It can be hard finding the motivation to tackle boat projects when you live in paradise.
There is always something luring us away.
Like the day our friends Jan and Larry stopped by just as we were getting the tools out to start a project. "Hey Merengue, do you want to go to Grand Anse beach?"
Hmmmm, let's see, do we want to do this
... or should we do this?
I don't have to tell you which won out. After all, I did get the picture of Jim in the ocean!
That day we went and played tourist at the beach but we are getting some projects crossed off of our lengthy To-Do list. This is Jim cleaning the rust off of the sea water pump that he removed because the hoses were leaking. He also replaced the impeller.
Next project, replace the sliders on our companionway hatch.
They had become fractured and brittle with age and the first couple of inches had broken out.
Of course, nothing on a boat is easily accessible. Cutting out the old sliders involved holding a hacksaw blade between the slider and the hatch and sawing with tiny strokes, back and forth and back and forth and, well you get the idea. It took a long time.
This photo shows the old slider with the piece broken off at the bottom, the removal of the old piece and our nice, new, smooth slider. Nice job Jim!
We've been kicking around this idea for awhile and finally decided to do it. The storage compartment under the settee on the starboard-side of the salon was virtually inaccessible. To get to the compartments we had to remove the companionway stairs, fold up the table, slide the bunk out and then we could get at the storage. It was designed to pull out into a double bed but we never used it. Easy access to our limited storage was more important. This photo shows where Jim marked the bunk so we could cut openings to the storage below.
We then dismantled the settee, loaded this 6 1/2 ft, heavy panel in the dinghy and then in a taxi where we took it to a workshop to have the holes cut out. The left side shows the access point with the cover on while the right side shows it open to reveal the cover for the storage compartment below. Now we can easily lift the cushion and access these storage compartments. They been transformed from dead storage to usable compartments.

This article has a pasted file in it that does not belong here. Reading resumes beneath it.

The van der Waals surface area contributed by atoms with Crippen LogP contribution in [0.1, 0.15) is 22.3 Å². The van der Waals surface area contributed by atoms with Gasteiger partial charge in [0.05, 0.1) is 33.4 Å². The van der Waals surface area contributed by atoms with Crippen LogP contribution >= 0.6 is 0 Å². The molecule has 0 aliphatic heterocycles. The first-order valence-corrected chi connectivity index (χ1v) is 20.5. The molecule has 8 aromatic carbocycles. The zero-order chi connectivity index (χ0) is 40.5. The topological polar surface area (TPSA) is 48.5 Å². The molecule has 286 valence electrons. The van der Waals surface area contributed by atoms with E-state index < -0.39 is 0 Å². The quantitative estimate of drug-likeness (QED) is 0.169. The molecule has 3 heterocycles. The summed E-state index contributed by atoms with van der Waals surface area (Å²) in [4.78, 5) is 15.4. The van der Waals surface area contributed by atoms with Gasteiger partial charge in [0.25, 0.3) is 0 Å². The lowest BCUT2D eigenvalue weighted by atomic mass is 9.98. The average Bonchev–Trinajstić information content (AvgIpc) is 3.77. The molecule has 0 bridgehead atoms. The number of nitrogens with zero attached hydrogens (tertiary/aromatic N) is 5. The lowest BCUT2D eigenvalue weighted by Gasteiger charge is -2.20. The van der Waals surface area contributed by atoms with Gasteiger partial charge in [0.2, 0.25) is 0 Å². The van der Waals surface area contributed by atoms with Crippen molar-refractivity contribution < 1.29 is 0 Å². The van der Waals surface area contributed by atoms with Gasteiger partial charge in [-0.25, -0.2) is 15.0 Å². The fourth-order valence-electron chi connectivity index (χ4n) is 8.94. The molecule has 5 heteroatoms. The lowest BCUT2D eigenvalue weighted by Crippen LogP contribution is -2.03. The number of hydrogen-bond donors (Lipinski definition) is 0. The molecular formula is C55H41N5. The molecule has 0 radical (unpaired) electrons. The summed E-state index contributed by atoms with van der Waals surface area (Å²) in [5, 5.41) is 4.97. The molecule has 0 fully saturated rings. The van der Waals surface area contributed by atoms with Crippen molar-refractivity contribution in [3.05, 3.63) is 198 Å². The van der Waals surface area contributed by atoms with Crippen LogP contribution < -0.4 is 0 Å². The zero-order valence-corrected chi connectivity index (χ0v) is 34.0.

A major project for this year is the replacement of our 24 year old fuel tank. We discovered a small amount of diesel in the bilge and knew that the tank had developed a leak. Jim pumped the remaining fuel out and into jerry cans. We then had a handyman crawl down in the lazarette and saw out the old tank. Luxor is young and therefore he could sit in a fetal position for a long period of time while he sawed out the side of the lazarette to access the fuel tank. Did I mention that nothing is easily accessible on a boat? Here he is cutting through the wood.
The now accessible fuel tank.
Of course by accessible I mean that Luxor could detach the hoses and pull the tank out into the lazarette but the tank was 1 inch bigger than the opening. One Inch! So Luxor had to cut the tank in two while he was still in the lazarette. Jim ordered a new fuel tank from the states which arrived about 6 weeks later.
Luxor also cleaned the hull, another difficult job when you have to stand in a bouncing, rocking dinghy to do it. His comment, "It's been awhile since you've done this, isn't it?" See, that's what happens when you hire a professional. They can tell right away that you've been slacking off! It took a lot off hard scrubbing and buffing but Luxor put the shine back on Merengue! In the meantime, I did some shining of my own. I polished all the stainless. I'm always amazed at how quickly the rust forms. It's these tasks that make me kind of miss fresh water. I never had to polish stainless before. These jobs also make me very content to only have to care for a 27 ft boat. I do not envy those big-boat owners with 20 more feet of polishing and cleaning!
Next week we tackle the big jobs when we have Merengue hauled out for new bottom paint and some repairs.